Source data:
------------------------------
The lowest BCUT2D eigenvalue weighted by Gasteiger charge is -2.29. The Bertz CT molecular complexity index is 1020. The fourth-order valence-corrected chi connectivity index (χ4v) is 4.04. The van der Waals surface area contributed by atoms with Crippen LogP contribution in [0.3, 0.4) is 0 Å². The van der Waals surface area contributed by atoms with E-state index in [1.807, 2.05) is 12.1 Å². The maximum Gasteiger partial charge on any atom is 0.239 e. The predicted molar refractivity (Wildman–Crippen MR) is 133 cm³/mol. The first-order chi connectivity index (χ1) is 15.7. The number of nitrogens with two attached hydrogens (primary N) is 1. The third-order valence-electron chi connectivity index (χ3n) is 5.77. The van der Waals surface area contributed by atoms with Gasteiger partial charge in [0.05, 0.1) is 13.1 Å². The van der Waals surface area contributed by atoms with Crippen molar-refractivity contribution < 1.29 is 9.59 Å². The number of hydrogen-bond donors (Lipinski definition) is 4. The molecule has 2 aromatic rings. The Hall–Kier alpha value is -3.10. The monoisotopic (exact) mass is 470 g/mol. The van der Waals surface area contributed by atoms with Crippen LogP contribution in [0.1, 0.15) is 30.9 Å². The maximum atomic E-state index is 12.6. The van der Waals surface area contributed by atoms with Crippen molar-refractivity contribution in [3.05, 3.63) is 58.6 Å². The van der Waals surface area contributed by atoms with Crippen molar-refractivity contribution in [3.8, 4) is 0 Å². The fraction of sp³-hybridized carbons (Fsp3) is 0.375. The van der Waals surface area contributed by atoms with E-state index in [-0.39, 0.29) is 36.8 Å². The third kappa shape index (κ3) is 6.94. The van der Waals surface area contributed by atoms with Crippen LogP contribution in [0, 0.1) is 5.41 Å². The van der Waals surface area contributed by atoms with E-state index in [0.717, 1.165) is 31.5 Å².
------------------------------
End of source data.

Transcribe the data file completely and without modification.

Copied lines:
The lowest BCUT2D eigenvalue weighted by Gasteiger charge is -2.29. The Bertz CT molecular complexity index is 1020. The fourth-order valence-corrected chi connectivity index (χ4v) is 4.04. The van der Waals surface area contributed by atoms with Crippen LogP contribution in [0.3, 0.4) is 0 Å². The van der Waals surface area contributed by atoms with E-state index in [1.807, 2.05) is 12.1 Å². The maximum Gasteiger partial charge on any atom is 0.239 e. The predicted molar refractivity (Wildman–Crippen MR) is 133 cm³/mol. The first-order chi connectivity index (χ1) is 15.7. The number of nitrogens with two attached hydrogens (primary N) is 1. The third-order valence-electron chi connectivity index (χ3n) is 5.77. The van der Waals surface area contributed by atoms with Gasteiger partial charge in [0.05, 0.1) is 13.1 Å². The van der Waals surface area contributed by atoms with Crippen molar-refractivity contribution < 1.29 is 9.59 Å². The number of hydrogen-bond donors (Lipinski definition) is 4. The molecule has 2 aromatic rings. The Hall–Kier alpha value is -3.10. The monoisotopic (exact) mass is 470 g/mol. The van der Waals surface area contributed by atoms with Crippen LogP contribution in [0.1, 0.15) is 30.9 Å². The maximum atomic E-state index is 12.6. The van der Waals surface area contributed by atoms with Crippen molar-refractivity contribution in [3.05, 3.63) is 58.6 Å². The van der Waals surface area contributed by atoms with Crippen molar-refractivity contribution in [3.8, 4) is 0 Å². The fraction of sp³-hybridized carbons (Fsp3) is 0.375. The van der Waals surface area contributed by atoms with E-state index in [-0.39, 0.29) is 36.8 Å². The third kappa shape index (κ3) is 6.94. The van der Waals surface area contributed by atoms with Crippen LogP contribution in [0, 0.1) is 5.41 Å². The van der Waals surface area contributed by atoms with E-state index in [0.717, 1.165) is 31.5 Å².